Isolation Group and Python Processor

Dear *,

we are using isolation groups for our production line, within the production line there are quite some python processors. We encounter the issue, that the python processors run in time outs if we have quite some runs in the queue.

I wonder if isolation groups are used, do runs that are in the queue already reserve python connections?

Maybe to rephrase, how do isolation groups work - is the workflow started and wait till the preceding one is finished, so all processors do already start and are waiting in some point (especially important for python / r and flexible rest api processors)?

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When adding workflows to the same isolation group, the feature takes care that these workflows are executed one after the other, by adding them internally to a queue. The feature itself strives for max throughput of jobs over fairness.

You can add one or multiple workflows to a isolation-group by with the following prefix " !isolation: " to the tags of a workflow. Be aware that you must write it in lower case.

The isolation groups should behave the same for all processors. There is no special treatment for python processors.

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@kristina.dess to add up to @1Peter 's statement, I can confirm that there is no such thing as “reserving python or other execution environments upfront”. The resources (i.e. execution environment - or even more precise connection to the execution environment) are allocated as late as the python processor hitting its execute state. This does not depend on the execution context of the WF itself (Microservice, manual execution, PL execution, scheduled execution or isolation group chosen). Moreover, the timeout starts ticking after the script was sent to the execution environment controller. It does include the waiting time for the connection, though. This is partially a safeguard to avoid congestion of the system due to the lack of python resources.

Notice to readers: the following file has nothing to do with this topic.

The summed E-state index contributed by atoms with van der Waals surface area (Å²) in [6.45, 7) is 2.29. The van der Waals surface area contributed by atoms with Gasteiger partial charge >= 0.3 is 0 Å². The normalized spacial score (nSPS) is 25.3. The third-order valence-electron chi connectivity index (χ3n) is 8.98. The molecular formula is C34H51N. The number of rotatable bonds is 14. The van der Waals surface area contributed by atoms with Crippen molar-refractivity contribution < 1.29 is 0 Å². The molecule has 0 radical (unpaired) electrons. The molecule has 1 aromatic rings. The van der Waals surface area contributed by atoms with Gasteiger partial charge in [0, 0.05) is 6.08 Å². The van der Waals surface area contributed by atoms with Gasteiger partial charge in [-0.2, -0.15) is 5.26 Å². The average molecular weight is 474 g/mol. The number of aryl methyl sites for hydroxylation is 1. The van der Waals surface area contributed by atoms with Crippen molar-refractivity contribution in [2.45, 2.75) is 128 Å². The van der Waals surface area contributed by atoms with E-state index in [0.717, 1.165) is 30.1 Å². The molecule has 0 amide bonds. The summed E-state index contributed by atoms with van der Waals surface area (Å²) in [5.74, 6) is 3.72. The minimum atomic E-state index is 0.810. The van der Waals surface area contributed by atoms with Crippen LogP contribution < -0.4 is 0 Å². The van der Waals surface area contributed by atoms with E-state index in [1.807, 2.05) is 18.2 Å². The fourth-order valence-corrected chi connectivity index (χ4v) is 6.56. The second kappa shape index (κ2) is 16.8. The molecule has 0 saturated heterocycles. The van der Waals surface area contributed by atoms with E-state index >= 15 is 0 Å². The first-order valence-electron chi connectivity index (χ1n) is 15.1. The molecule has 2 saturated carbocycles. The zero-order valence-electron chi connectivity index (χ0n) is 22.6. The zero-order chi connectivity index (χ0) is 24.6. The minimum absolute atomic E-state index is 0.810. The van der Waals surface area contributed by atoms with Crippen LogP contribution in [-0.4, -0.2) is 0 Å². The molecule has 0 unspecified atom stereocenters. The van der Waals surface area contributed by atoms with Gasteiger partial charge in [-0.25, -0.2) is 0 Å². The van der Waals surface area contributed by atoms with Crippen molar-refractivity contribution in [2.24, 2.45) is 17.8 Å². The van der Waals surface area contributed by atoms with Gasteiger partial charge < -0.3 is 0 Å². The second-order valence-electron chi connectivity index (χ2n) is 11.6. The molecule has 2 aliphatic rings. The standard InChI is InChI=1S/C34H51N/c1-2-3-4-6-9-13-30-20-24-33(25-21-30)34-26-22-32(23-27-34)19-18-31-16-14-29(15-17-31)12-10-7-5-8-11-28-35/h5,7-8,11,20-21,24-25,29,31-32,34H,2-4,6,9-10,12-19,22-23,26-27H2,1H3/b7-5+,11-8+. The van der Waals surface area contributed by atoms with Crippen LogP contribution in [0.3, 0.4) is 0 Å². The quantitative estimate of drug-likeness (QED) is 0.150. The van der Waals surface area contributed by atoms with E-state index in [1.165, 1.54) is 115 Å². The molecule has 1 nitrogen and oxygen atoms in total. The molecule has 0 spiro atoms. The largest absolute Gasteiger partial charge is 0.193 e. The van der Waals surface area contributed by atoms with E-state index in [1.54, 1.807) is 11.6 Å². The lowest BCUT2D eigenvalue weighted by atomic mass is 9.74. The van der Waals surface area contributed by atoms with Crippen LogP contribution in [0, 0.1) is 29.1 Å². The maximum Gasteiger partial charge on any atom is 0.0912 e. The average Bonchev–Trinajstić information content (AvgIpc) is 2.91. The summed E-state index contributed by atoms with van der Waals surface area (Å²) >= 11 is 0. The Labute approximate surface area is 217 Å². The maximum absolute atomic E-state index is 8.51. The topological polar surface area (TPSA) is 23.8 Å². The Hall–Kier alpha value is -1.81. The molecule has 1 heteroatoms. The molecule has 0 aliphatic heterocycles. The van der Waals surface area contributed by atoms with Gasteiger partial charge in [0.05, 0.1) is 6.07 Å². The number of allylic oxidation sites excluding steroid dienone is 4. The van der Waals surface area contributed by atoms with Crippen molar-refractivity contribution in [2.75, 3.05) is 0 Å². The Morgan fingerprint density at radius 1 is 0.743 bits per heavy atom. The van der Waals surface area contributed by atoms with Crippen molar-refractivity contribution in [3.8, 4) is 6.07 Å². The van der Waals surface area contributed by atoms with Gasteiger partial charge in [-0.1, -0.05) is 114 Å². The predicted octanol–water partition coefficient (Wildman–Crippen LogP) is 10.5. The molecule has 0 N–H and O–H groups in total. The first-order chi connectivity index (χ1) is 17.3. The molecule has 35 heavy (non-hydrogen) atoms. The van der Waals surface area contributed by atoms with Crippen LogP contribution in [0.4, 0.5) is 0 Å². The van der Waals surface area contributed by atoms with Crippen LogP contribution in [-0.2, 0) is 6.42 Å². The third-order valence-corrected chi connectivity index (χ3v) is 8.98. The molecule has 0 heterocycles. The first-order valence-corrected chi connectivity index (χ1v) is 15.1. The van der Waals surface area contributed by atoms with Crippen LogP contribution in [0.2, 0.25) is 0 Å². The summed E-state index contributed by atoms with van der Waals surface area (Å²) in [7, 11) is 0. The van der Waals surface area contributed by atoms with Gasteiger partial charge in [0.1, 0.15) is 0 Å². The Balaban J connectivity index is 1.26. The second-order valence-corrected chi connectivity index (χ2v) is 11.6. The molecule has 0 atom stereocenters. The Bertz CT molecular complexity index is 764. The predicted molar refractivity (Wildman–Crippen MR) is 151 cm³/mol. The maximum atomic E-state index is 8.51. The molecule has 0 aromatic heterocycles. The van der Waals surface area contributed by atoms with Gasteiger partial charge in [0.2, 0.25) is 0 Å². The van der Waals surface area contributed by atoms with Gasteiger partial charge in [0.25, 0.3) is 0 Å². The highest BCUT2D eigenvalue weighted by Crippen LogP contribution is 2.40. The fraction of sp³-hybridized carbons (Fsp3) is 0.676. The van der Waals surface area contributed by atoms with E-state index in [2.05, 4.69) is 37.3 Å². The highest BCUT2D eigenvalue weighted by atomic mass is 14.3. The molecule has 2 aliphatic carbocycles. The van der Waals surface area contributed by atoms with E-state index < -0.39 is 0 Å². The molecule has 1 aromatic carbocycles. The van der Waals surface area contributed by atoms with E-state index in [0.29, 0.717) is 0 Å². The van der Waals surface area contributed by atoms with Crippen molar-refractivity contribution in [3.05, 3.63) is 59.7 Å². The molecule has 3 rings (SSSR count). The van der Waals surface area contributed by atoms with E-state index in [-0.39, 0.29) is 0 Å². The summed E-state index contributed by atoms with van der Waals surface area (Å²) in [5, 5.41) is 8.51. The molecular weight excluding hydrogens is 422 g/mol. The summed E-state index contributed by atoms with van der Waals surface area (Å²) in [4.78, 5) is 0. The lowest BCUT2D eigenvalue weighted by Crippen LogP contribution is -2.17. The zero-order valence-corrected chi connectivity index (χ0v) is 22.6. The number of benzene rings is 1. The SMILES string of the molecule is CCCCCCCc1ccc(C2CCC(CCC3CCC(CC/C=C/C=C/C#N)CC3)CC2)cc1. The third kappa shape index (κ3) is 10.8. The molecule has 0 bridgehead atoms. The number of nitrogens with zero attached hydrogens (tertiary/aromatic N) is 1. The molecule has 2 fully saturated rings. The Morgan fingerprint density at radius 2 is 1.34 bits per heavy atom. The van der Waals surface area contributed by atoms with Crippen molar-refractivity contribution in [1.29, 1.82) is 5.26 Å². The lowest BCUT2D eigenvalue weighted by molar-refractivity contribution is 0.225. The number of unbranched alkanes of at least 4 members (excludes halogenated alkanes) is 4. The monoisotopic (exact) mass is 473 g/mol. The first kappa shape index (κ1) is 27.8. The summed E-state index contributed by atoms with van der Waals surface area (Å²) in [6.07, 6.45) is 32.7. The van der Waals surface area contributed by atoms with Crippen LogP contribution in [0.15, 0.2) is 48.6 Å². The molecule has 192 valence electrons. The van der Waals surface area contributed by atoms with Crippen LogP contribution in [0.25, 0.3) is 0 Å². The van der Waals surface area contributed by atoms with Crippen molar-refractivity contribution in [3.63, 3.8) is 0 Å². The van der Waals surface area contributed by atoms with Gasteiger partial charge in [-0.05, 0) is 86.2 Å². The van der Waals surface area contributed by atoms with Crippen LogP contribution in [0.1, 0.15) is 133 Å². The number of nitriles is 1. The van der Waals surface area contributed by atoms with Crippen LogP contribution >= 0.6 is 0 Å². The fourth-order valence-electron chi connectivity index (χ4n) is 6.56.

If you have trouble with timeouts due to parallel running python processors, in fact isolation groups can come to the rescue (by queuing the jobs of WFs with python processors in them until the previous executions have finished.

Another option is, to have the limit of parallel python scripts running increased. Of course, this also means that the python execution environments have to be upgraded in resources to cope with the higher demand.

And yet another option is trying to avoid the use of externally executed scripts in the first place. I know that sometimes it seems more handy to have a python script doing the mundane tasks since one has better tools for the control flow. However, each python script execution is a change in data arrangement. To give the user the flexibility mentioned above, data will be (materialized and) collected to be supplied to the python script. This harms performance and produces IO overhead. Moreover, you have to take care of data arrangement, memory and parallelism. Things that usually Spark manages for you.